Thai prime minister Prayut Chan-O-Cha, under pressure from months of street protests on Wednesday, 2 December, survived a legal challenge over his living arrangements that could have seen him thrown out of office.
According to Aljazeera, the kingdom’s nine-member constitutional court ruled that Prayut was not guilty of conflict of interest by living in an army residence after leaving the military.
“The status of General Prayut Chan-O-Cha as prime minister and defence minister remains unchanged, the head judge said.
The court ruled that Prayut’s status as prime minister entitled him to live in the house even though he stepped down as army chief in 2014.
The ruling, though widely expected, is likely to inflame the protest movement that has shaken Thailand since July calling for Prayut who came to power in a coup to quit.
As the judgment was read out pro-democracy protesters massed for a fresh rally at a major intersection in northern Bangkok.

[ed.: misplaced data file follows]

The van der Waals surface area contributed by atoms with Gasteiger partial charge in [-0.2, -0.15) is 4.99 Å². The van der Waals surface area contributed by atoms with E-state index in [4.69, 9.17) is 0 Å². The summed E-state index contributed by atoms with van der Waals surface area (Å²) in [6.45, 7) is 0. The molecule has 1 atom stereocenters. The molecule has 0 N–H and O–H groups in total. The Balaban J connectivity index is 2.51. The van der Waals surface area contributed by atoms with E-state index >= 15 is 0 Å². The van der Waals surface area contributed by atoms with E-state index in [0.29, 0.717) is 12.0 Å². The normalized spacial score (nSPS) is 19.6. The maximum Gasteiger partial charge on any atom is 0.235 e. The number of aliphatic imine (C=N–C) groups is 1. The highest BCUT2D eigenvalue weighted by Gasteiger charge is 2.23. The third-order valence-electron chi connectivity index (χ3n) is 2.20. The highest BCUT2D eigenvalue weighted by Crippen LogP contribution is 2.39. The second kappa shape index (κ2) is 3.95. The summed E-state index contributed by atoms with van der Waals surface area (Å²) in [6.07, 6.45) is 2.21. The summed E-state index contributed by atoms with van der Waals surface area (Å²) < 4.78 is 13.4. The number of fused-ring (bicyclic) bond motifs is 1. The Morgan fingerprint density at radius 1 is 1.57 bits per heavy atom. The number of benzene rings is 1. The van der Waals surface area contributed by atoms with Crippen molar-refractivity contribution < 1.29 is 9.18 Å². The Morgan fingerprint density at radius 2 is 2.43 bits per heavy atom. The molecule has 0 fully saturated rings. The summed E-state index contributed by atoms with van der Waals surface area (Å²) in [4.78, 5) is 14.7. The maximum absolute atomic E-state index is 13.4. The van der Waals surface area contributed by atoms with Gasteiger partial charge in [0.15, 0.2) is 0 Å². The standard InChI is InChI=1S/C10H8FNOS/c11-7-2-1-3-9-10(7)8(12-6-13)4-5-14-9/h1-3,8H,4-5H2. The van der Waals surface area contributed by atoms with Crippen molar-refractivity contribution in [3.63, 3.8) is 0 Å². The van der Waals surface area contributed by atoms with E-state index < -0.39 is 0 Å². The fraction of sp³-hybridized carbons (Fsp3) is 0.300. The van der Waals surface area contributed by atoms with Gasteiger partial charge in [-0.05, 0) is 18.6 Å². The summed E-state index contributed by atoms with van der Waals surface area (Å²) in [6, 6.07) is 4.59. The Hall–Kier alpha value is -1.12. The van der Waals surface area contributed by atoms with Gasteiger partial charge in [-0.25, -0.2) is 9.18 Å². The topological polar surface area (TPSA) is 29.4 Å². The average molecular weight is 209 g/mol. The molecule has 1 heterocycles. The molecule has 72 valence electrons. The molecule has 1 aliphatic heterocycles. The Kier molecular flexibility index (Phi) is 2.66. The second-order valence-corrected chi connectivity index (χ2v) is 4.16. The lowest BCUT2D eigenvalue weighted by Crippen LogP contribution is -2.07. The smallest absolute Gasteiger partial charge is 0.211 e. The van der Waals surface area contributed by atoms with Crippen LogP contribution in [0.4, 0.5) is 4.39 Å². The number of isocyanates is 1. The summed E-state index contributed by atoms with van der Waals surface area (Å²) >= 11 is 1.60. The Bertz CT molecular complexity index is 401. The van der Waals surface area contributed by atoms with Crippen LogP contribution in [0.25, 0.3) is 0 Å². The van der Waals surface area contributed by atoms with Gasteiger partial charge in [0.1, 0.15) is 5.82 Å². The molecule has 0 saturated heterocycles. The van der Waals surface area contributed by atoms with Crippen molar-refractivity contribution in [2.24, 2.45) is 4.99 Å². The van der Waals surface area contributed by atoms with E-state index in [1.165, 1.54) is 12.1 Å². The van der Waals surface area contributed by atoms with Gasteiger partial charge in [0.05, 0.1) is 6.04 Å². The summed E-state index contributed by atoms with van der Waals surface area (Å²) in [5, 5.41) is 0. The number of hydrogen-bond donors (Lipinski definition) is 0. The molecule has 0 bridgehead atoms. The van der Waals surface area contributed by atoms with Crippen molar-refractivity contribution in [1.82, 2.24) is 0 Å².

The judge said the military had changed the status of the residence from an army house to a guest house in 2012, so technically the defendant is no longer living inside an army house.
The main opposition party Pheu Thai brought the legal challenge which if it had succeeded would have forced Prayut and his cabinet out of office.
The premier has previously argued his family must stay at the army house on a military base for security reasons.
Some critics say the constitutional court is unduly interventionist.
The pro-democracy movement is facing legal action of its own with five key leaders charged on Monday under Thailand’s strict royal defamation laws, as well as calling for Prayut to go.
Protesters also want reforms to the army-drafted constitution and for changes to the monarchy, a taboo-smashing demand in a country that has long revered its royal family.